Striking Hollywood writers represented by the Writers Guild of America (WGA) rejected a new royalty payments proposal offer from the industry's executives.
After a four week strike, the Alliance of Motion Picture and Television Producers offered writers an extra $130 million over three years. The WGA responded by calling it a massive rollback. Talks are scheduled to resume next week Tuesday as failed to agree on the studios proposal that was issued late Thursday.
The Writers Guild of America released the following details on Thursday's contract:
- Streaming of TV episodes online:
Studios offered a single fixed payment that would work out to about $250 for a year's reuse of an hour-long program.
Writers fear Internet streaming of shows will eventually replace standard reruns on network TV for which they get paid $20,000 per episode.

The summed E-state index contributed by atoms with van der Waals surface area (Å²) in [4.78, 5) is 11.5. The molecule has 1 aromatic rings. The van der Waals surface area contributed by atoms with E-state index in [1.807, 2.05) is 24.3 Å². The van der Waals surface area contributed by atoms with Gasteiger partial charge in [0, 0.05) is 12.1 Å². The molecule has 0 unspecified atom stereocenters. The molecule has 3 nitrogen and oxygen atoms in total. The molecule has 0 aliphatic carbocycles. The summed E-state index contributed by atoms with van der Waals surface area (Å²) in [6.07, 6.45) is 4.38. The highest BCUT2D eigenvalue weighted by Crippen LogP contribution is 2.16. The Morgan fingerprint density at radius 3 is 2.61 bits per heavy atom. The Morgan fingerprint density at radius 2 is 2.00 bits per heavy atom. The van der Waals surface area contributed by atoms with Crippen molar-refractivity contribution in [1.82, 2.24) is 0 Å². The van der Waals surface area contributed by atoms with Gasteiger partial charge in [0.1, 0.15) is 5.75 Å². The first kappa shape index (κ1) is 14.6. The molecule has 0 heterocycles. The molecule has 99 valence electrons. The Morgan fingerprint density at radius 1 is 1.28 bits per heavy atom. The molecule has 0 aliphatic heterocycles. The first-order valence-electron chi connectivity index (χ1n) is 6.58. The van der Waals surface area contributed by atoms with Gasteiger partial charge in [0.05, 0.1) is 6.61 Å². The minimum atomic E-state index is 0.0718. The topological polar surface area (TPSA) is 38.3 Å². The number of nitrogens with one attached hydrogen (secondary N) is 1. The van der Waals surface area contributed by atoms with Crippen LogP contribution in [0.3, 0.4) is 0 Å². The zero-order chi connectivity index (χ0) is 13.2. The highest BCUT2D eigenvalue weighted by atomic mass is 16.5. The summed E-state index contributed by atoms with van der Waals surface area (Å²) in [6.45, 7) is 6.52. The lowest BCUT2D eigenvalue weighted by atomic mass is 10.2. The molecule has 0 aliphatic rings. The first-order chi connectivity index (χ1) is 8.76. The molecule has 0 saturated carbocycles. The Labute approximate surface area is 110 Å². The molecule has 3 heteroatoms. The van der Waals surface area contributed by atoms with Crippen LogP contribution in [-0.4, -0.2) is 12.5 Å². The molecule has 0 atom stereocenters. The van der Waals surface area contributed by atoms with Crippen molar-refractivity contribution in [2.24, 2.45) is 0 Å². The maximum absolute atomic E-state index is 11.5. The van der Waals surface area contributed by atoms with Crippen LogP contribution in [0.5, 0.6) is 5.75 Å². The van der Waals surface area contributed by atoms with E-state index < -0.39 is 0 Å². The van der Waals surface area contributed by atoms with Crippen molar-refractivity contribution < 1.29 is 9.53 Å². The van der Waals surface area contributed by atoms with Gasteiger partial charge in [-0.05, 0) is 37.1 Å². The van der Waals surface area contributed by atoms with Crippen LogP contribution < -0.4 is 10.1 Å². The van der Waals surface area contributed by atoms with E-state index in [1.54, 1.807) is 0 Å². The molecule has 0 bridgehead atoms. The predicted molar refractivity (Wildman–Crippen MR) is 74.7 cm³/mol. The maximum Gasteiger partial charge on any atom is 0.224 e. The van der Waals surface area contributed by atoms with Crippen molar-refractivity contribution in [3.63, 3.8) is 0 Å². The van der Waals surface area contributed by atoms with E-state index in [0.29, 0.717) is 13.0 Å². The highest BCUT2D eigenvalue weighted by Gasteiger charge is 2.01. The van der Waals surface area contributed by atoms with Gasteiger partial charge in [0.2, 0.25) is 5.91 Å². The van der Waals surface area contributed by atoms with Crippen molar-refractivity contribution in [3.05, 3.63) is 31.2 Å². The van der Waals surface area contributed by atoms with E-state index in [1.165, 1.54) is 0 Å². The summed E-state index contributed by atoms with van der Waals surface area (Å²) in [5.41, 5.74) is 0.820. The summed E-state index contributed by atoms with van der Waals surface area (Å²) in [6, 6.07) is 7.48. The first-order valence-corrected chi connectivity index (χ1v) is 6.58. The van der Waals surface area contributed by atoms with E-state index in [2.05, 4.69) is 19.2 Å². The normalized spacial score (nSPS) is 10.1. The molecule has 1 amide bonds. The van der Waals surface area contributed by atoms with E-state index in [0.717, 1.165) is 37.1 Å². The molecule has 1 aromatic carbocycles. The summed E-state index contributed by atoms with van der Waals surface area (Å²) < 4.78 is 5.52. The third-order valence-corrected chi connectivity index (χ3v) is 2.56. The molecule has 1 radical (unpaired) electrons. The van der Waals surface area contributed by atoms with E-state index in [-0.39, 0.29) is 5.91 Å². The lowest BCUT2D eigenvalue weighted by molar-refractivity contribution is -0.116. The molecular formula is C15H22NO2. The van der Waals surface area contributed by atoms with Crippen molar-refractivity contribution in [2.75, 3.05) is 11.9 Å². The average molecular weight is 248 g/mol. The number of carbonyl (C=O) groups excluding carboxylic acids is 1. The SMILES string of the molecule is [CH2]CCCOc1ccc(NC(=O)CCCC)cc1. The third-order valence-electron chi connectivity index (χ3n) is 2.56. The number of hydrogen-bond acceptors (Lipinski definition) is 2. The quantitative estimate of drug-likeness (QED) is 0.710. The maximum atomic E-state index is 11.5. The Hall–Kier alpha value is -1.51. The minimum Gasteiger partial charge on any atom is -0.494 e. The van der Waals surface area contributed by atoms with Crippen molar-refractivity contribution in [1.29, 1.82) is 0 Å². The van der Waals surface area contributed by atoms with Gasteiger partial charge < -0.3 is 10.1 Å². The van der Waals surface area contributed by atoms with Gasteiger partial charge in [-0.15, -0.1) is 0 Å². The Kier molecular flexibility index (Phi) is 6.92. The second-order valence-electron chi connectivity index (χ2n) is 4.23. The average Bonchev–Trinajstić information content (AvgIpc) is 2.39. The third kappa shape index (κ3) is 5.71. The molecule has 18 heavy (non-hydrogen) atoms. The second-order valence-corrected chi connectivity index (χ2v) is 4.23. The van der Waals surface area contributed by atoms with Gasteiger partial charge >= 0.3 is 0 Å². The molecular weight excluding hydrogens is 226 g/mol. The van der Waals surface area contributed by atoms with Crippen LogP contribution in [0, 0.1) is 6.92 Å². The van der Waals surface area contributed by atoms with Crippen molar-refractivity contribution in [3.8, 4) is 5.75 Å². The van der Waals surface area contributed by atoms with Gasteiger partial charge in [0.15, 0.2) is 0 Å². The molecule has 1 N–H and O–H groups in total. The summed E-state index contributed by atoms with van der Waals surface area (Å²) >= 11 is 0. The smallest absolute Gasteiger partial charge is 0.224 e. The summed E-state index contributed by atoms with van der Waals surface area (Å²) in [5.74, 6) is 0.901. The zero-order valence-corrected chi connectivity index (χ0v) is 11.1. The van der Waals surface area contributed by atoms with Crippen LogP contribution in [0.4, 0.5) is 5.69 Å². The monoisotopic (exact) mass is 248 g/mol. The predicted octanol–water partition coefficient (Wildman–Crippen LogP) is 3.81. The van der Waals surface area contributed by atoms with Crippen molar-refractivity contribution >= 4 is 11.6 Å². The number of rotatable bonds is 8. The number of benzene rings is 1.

- Streaming of full-length movies online:
Studios offered no additional payment.
- Sales of videos through Web sites:
Studios did not offer to increase the current amount paid to writers. Payment for an online sale is the same as the amount received for a single DVD sale.
Writers want 2.5 percent of gross receipts paid to producers.
- Shows made specifically for the Internet:
Studios offered a minimum formula that would pay about $1,300 for a 15-minute online episode derived from a network show. Studios did not offer a similar deal for original Internet shows.
A previous agreement allows writers and producers to negotiate fees for original online content. Writers want guaranteed jurisdiction and payments.